Week 11 was also good for some other reasons.  On Tuesday, ithlete announced that their subscription service, ithlete Pro, was now synchronised with Garmin Connect. I have been subscribing to ithlete Pro for the last 18 months and have been asking them for this function. Needless to say that I was delighted to get this announcement. What it means is that I get a Garmin Training Load score for each day I run and I can see clearly how certain runs will impact my HRV and my Resting Heart Rate. Now I just need ithlete to add alcohol consumption and I will have the whole package.

This is how ithlete Pro showed my Long Run on Saturday. I have a Garmin Training Load of 423.

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ithlete Pro Saturday 1st October – Long Run

And this is how ithlete Pro showed my Easy Run on Sunday. I have a Garmin Training Load of 164. It was also good to see that my HRV increased the day after my Long Run, although Harrisson has pointed out that sometimes there is a delay with the impact on the body.

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I also managed to get in some shopping for my fall training and racing. A few weeks ago I had bought a pair of Adizero Takumi Sen online. I ordered the 29cm as I had been wearing 29cm Adizero Boston Boost. Unfortunately the Takumi Sen were too small and I could not return them. So I popped into the Adidas shop in Shibuya on Sunday evening and bought a new pair of Adizero Boston Boost. This time 29.5cm. I tried to buy Adizero Japan, which are lighter, but even the 29.5cm shoe was too tight for me. I was happy with purchase and the all black finish.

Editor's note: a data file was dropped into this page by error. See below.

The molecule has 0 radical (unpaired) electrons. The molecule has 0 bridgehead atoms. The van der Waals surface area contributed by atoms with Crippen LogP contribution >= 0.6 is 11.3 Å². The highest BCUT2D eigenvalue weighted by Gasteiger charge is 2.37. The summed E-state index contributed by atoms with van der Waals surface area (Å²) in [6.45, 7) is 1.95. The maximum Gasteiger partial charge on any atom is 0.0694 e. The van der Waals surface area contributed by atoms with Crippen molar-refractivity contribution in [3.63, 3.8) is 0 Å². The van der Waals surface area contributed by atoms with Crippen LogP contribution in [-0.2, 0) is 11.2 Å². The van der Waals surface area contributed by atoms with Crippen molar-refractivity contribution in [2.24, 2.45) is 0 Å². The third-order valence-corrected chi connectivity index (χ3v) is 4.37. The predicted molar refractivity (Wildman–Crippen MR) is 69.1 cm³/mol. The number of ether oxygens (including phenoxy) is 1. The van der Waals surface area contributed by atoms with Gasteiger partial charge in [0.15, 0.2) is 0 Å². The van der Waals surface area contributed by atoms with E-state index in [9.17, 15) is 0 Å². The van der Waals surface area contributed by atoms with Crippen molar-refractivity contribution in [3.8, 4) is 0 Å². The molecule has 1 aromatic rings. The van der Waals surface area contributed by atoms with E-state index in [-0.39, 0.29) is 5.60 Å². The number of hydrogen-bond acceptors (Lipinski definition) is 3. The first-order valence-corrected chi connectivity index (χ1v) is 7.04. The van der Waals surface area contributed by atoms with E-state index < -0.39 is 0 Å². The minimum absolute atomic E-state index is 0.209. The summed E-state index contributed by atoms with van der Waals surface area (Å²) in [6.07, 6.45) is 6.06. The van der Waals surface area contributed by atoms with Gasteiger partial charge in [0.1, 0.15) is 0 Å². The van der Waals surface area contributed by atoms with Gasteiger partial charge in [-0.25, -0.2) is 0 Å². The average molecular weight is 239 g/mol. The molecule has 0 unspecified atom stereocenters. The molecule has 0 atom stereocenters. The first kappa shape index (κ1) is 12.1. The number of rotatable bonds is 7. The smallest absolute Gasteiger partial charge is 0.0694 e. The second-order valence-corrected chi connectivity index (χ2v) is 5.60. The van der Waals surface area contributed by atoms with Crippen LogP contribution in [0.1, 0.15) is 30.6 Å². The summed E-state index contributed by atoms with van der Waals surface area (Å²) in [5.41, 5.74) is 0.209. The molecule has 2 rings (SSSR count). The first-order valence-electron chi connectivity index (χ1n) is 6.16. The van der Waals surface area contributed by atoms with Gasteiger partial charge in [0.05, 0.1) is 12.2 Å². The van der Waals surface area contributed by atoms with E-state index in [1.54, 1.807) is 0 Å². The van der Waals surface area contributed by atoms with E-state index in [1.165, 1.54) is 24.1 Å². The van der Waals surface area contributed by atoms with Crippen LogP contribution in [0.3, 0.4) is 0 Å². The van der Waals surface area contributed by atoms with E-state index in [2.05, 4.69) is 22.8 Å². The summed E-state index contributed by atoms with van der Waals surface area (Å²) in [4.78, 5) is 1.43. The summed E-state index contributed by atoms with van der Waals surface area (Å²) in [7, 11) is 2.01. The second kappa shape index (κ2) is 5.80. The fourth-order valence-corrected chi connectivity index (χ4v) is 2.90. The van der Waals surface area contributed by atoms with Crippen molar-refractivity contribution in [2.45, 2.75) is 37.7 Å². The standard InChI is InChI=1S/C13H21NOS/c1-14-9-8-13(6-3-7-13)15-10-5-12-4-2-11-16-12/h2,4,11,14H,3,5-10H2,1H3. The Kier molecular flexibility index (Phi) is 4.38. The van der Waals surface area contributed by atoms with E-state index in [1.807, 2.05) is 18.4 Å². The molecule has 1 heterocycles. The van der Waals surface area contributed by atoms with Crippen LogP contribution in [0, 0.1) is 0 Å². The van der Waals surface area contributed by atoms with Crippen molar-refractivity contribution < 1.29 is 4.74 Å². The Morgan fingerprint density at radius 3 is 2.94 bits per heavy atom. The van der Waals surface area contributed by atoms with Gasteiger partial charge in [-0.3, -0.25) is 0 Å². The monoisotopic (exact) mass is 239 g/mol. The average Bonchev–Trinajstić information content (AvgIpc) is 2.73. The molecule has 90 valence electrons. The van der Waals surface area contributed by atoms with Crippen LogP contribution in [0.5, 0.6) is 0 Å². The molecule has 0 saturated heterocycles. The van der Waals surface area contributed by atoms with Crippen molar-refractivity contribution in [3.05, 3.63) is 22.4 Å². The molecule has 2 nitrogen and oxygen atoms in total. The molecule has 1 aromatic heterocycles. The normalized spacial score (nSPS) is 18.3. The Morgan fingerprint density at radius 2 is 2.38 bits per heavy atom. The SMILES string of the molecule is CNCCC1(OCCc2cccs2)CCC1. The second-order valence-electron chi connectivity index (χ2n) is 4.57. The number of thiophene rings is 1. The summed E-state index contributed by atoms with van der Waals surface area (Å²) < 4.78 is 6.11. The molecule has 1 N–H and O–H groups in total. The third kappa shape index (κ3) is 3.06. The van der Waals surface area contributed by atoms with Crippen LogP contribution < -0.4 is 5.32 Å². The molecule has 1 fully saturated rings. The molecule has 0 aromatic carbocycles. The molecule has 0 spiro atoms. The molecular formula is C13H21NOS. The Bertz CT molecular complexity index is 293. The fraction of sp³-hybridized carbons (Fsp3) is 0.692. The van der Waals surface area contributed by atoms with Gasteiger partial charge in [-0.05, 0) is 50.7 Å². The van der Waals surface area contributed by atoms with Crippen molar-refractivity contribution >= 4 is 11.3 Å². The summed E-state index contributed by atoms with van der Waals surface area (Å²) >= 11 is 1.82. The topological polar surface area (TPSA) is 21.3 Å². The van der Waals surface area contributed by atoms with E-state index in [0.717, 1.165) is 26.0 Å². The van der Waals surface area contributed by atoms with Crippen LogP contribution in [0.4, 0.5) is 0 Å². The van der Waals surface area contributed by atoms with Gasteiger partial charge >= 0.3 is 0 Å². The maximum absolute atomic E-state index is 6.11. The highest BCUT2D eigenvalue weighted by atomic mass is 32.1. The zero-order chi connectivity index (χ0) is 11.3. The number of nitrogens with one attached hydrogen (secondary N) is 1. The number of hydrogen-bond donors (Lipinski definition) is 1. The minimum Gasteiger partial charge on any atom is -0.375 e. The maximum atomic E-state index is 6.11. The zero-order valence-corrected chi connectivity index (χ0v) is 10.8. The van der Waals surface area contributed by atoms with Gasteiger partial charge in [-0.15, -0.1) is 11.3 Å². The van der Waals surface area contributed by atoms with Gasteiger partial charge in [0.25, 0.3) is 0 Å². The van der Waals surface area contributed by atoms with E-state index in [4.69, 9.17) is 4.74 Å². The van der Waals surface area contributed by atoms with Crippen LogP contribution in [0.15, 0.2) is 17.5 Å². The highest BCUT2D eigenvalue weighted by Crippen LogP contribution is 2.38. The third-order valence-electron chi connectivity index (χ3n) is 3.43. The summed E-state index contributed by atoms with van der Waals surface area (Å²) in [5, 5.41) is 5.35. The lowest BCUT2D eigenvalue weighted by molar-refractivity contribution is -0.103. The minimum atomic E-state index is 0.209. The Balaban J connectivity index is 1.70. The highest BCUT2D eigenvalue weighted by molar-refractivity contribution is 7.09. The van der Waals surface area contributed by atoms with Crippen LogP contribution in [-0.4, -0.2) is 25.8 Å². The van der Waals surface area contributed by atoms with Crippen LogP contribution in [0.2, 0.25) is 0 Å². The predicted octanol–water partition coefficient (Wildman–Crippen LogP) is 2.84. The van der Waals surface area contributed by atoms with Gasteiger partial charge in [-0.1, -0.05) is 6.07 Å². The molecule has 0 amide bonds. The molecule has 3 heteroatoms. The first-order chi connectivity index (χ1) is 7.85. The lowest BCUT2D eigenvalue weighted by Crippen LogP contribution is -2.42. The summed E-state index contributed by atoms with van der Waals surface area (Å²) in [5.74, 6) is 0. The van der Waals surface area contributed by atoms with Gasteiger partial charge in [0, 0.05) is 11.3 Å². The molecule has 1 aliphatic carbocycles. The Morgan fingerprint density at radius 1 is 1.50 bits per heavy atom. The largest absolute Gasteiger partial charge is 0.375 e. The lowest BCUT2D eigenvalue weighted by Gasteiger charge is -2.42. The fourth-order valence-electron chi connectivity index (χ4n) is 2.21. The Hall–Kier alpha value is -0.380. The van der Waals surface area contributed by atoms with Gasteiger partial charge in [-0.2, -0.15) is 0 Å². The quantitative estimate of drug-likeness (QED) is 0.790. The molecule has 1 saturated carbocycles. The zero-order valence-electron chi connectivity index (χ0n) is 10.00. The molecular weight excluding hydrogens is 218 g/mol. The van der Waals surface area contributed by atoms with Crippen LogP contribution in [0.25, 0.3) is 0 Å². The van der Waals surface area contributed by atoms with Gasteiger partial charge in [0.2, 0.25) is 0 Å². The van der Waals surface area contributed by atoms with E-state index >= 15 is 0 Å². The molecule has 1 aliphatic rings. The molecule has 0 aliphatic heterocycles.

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Adizero Boston Boost

I then crossed the road to Under Armour and bought a tight training shirt. I like these shirts, not because the tight fit displays my great upper body, but because they don’t cut the nipples of me when I am trying to do Harrisson’s hard intervals. I expect that there will be a lot of hard intervals and tempo runs on Harrisson’s training plan for me over the next month as I count down the last 7 weeks to Ohtawara.

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Finally, the other good news that I have to share is that I got selected to run Tokyo Marathon on the 26th February 2017. It is quite amazing as there is a 13:1 ratio of people who applied to those who got selected. I did not get selected for the last few years so I am very much going to enjoy next year’s race and especially the new finish in front of Tokyo station.